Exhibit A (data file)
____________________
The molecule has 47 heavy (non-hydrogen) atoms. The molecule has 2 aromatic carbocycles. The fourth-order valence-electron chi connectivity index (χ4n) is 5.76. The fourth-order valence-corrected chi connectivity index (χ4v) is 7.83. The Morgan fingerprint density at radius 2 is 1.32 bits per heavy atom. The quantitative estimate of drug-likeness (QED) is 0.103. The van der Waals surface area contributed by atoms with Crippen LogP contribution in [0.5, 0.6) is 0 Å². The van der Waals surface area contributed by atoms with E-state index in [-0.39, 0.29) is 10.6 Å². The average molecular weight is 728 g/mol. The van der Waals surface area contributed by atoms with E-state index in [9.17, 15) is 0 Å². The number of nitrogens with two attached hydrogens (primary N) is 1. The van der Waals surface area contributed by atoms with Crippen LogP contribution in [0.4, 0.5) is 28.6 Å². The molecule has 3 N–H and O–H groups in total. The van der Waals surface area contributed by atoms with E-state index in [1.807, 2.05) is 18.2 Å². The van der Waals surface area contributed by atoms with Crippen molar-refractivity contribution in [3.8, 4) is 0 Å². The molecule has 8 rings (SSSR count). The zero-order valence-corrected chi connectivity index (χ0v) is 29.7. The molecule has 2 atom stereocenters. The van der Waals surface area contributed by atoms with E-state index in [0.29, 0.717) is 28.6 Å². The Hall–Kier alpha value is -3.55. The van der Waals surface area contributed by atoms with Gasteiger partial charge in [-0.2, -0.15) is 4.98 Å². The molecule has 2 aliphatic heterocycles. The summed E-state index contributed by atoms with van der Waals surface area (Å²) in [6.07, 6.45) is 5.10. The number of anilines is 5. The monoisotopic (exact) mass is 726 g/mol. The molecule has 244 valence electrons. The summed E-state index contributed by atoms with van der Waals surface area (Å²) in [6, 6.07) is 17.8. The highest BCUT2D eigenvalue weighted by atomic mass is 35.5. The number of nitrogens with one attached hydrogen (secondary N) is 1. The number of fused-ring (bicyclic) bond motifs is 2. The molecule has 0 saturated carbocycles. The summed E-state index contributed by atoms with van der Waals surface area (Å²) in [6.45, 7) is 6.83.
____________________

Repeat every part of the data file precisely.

The molecule has 47 heavy (non-hydrogen) atoms. The molecule has 2 aromatic carbocycles. The fourth-order valence-electron chi connectivity index (χ4n) is 5.76. The fourth-order valence-corrected chi connectivity index (χ4v) is 7.83. The Morgan fingerprint density at radius 2 is 1.32 bits per heavy atom. The quantitative estimate of drug-likeness (QED) is 0.103. The van der Waals surface area contributed by atoms with Crippen LogP contribution in [0.5, 0.6) is 0 Å². The van der Waals surface area contributed by atoms with E-state index in [-0.39, 0.29) is 10.6 Å². The average molecular weight is 728 g/mol. The van der Waals surface area contributed by atoms with E-state index in [9.17, 15) is 0 Å². The number of nitrogens with two attached hydrogens (primary N) is 1. The van der Waals surface area contributed by atoms with Crippen LogP contribution in [0.4, 0.5) is 28.6 Å². The molecule has 3 N–H and O–H groups in total. The van der Waals surface area contributed by atoms with E-state index in [1.807, 2.05) is 18.2 Å². The van der Waals surface area contributed by atoms with Crippen molar-refractivity contribution in [3.8, 4) is 0 Å². The molecule has 8 rings (SSSR count). The zero-order valence-corrected chi connectivity index (χ0v) is 29.7. The molecule has 2 atom stereocenters. The van der Waals surface area contributed by atoms with E-state index in [0.29, 0.717) is 28.6 Å². The Hall–Kier alpha value is -3.55. The van der Waals surface area contributed by atoms with Gasteiger partial charge in [-0.2, -0.15) is 4.98 Å². The molecule has 2 aliphatic heterocycles. The summed E-state index contributed by atoms with van der Waals surface area (Å²) in [6.07, 6.45) is 5.10. The number of anilines is 5. The monoisotopic (exact) mass is 726 g/mol. The molecule has 244 valence electrons. The summed E-state index contributed by atoms with van der Waals surface area (Å²) in [6, 6.07) is 17.8. The highest BCUT2D eigenvalue weighted by atomic mass is 35.5. The number of nitrogens with one attached hydrogen (secondary N) is 1. The number of fused-ring (bicyclic) bond motifs is 2. The molecule has 0 saturated carbocycles. The summed E-state index contributed by atoms with van der Waals surface area (Å²) in [6.45, 7) is 6.83.